You know those moments when everything is going perfectly and then it all falls apart in slow motion? The second before your toddler elbows his milk off the edge of the table. The instant before you say that snarky comment that sets your spouse on defense. The insane laughter just before your boys accidentally head butt each other while playing superheroes.
Yeah….ummm…this particular family time wasn’t one of those moments. Oh it ended in full-on fall-apart chaos, don’t get me wrong. But instead of starting with shiny promise, it was ugly and doomed from the beginning.
I’ve been trying to be more intentional with my kids about real family time. Not just the family moments where we’re all facing the same direction towards the nearest screen, but where we’re all facing each other. You know. Like they did in the old days.
We’re trying to turn a new leaf where I actually make dinner (I know…I’ve shocked even myself), and we all eat together whenever possible. I even bought little conversation cards from the thrift store to get us talking, and I’m trying to focus more on the deeper life conversations, including prayer and talking about God. (Always interesting with a three year old.)
So last night, with the New Year right around the corner, I thought I’d create a cute little family moment where we shared some of our hopes and prayers for 2018 based on this cute little free printable I found from JellyTelly! It was the recipe for a perfect happy moment like this picture:
How easy could it be? What could possibly go wrong?
Oh, how about everything? (I think I need to stop using “cute” and “little” in reference to family moments.)
First, let’s talk timing. I decided to call everyone to the table while my poor husband was trying to pull together a meal for the kids because I was clearly shirking my previous commitment to cooking. So he was only half there, and my kids were hungry. (Note to self: never do anything important when the kids are hungry. I should have picked up on the “Jaws” music looming in the background.)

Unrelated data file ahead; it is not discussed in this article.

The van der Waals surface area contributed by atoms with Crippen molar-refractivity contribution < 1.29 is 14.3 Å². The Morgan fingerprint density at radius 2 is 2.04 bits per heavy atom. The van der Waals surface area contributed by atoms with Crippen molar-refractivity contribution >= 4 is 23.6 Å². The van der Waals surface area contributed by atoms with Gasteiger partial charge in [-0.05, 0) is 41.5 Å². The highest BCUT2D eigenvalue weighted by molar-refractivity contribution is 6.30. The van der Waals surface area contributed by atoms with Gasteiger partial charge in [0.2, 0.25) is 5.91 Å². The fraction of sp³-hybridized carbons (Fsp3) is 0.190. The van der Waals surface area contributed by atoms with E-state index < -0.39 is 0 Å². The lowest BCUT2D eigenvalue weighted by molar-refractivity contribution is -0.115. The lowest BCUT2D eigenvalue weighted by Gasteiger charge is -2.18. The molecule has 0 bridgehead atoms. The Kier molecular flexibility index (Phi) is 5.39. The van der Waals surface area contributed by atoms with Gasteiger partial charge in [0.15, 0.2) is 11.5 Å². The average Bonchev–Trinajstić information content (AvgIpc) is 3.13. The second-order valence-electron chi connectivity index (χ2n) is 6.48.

I asked the big kids to bring a notebook which lead to a disagreement because I didn’t make the three year old bring one because the blessed child can’t write. (By the way, does anyone know how to say “let’s be reasonable?” in 7-year old boy language?)
Then there was the part where I tried to explain in a calm, positive voice why we were sitting down together and what my plan was, which would have gone better if the children were listening and if I’d stayed calm and positive.
When we finally started sharing our hopes and prayers for the New Year, I sighed an internal sigh as my daughter shared that she hoped we all had good birthdays…and Christmas…and Easter…and New Years…and Mother’s Day…etc. OK…so she wasn’t exactly pouring out her soul. But at least she was participating.
My 7 year old apparently had zero hopes or prayers for 2018. Nada. Nothing. Zip. Big dreamer, that one.
My almost 4 year old was more interested in finding all the ways to bang or smash his new toy than in whatever gibberish I wound up saying in my repeated attempts to coral the family into a unified, vision-sharing, team. Someone should have gotten me a megaphone for Christmas.
The family moment finally ended when my husband put the 4 year old in time out and I finally stopped waiting for my middle son to miraculously access his joyful cooperative side.
Epic family fail.
Or was it?
We did learn to sit and share, even if it wasn’t even on the fringes of cute. Good things don’t come easy, and sometimes the fruit of our intentions starts with tiny seeds that we plant in faith.
But as our pastors shared today, we have to be bold, give up our fear, and be focused. Basically…we have to know what we ultimately want, be intentional about pursuing it, and persevere even when chasing that vision gets hard (whether that’s because of an illness, setback, or a child throwing a toy at your head.)
So this new year I’m sure I’m going to fail at something. I’m not going to make a meal every night, and I’m going to lose my temper with the kids despite my best efforts. I’m not going to be perfect and some days I’m not going to see the fruit of my efforts. But I don’t want that to keep me from trying, from planting seeds anyway, and from persevering into what I know God wants me to do.
My theme for this year is simply to persevere in God’s promises.
What are your hopes and prayers for this year? Consider yourself a part of my messy kitchen table discussion and share what you want to be intentional about pursuing this year? Where can you lead yourself or your family deeper into what really matters? What seeds do you want to plant in 2018?